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Slides from the North American Collaboration Summit 2019

As promised, here are my slides from the North American Collaboration Summit 2019 presentation from yesterday, “Using Azure Runbooks to Automate SharePoint Tasks”

Speaking at SharePoint Saturday San Juan

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I am pleased to announce I will be speaking at SharePoint Saturday San Juan on November 3rd.

Register today at http://www.spsevents.org/city/sanjuan/sanjuan2018

The Microsoft Office 365 and Cloud community invites you to the second 365 & SharePoint office on Saturday to be held in San Juan.

It is a totally free event in which you will find technical and development sessions focused on Microsoft Collaboration tools such as SharePoint, Office 365, Integration with Azure, Power Apps, Flow, Project, Planner, OneDrive, Delve, SharePoint Framework, Power BI, Dynamics CRM, Blockchain among others. We will have the company of MVPs and specialized technical leaders in each of the different types of talks.

I will be presenting Using Azure Runbooks and Microsoft Flow to Automate SharePoint Tasks

Session Abstract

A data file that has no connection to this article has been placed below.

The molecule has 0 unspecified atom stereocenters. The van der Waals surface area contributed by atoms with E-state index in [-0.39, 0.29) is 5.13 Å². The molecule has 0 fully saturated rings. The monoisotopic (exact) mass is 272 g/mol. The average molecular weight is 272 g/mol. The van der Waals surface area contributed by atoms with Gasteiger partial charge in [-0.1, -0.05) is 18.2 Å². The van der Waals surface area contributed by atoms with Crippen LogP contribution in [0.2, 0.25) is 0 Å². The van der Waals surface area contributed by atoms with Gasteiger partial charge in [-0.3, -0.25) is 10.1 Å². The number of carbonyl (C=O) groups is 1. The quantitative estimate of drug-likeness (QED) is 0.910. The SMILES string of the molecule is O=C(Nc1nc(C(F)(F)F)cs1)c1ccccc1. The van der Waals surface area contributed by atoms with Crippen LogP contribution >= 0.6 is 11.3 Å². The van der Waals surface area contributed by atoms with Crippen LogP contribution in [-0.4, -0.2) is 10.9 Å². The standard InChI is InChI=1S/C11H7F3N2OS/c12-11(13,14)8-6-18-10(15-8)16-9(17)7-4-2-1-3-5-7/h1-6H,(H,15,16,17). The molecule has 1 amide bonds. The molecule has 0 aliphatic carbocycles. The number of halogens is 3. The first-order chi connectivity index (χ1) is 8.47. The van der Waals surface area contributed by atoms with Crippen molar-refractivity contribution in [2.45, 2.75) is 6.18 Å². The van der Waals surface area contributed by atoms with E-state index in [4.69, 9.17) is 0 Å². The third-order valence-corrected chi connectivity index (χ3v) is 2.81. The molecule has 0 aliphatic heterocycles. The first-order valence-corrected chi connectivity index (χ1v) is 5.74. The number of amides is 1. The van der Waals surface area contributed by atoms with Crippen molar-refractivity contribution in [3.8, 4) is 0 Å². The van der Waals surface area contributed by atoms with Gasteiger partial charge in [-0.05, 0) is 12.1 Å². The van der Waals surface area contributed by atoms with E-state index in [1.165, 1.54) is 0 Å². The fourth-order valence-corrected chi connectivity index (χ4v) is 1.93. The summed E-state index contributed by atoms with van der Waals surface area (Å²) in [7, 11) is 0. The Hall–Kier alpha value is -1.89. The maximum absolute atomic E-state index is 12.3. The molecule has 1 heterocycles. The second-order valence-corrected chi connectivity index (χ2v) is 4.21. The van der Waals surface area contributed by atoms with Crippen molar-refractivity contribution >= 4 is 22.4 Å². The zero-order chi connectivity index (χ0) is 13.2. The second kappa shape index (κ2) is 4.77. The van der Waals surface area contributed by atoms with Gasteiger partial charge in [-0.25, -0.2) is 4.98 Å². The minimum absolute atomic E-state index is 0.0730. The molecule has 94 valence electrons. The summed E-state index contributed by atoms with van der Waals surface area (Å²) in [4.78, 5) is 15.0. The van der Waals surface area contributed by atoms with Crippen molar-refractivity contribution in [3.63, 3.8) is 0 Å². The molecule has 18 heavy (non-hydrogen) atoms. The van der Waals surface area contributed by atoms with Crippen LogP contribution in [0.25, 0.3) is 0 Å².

Runbooks are a feature of Azure Automation that allow you to execute workflows from within Azure or remotely to automate processes. Microsoft Flow allows you to attach to certain activities in SharePoint and across other platforms, to perform a task when a certain condition is met. In this session, you will learn how to link SharePoint Online, Microsoft Flow, and Azure Runbooks in order to execute scripts automatically against your SharePoint tenant, or really, perform or automate any task.

Hope to see you there!

Disable Minimal Download Strategy Across All Sites and Site Collections via PowerShell

Minimal Download Strategy… the bane of pretty much everyone’s existence… well, at least in SharePoint. Especially if you’re using JavaScript (who would do that?!).  It’s useless. And while it was created for a good purpose, I have yet to come across a client that actually needed it over the pains it generally causes.

I recently had a client ask me to remove it from everything (hear that large cheering section in the stadium?)… so I threw together a script that will disable it from every site in a web application. Here she is!

# Load the SharePoint PowerShell Module… if not running this in the SharePoint Console…
Add-PSSnapin Microsoft.SharePoint.PowerShell –ErrorAction SilentlyContinue
 
# URL to our web application
$WebApp = "https://sharepoint.sharepont.sharepoint.com"
 
# Get all webs within a web application
$Webs = Get-SPWebApplication $WebApp | Get-SPSite -Limit All | Get-SPWeb -Limit All

# Loop through said webs
foreach ($Web in $Webs)
{
    # Is MDS enabled?
    $MDSEnabled = Get-SPFeature -web $Web.URL  | Where-object {$_.DisplayName -eq "MDSFeature"}
  
    # If it is… disable it!
    if ($MDSEnabled -ne $null)
    {
        Disable-SPFeature –identity "MDSFeature" -URL $Web.URL -confirm:$false
    }
}

Getting the Job ID of an Executing Azure Runbook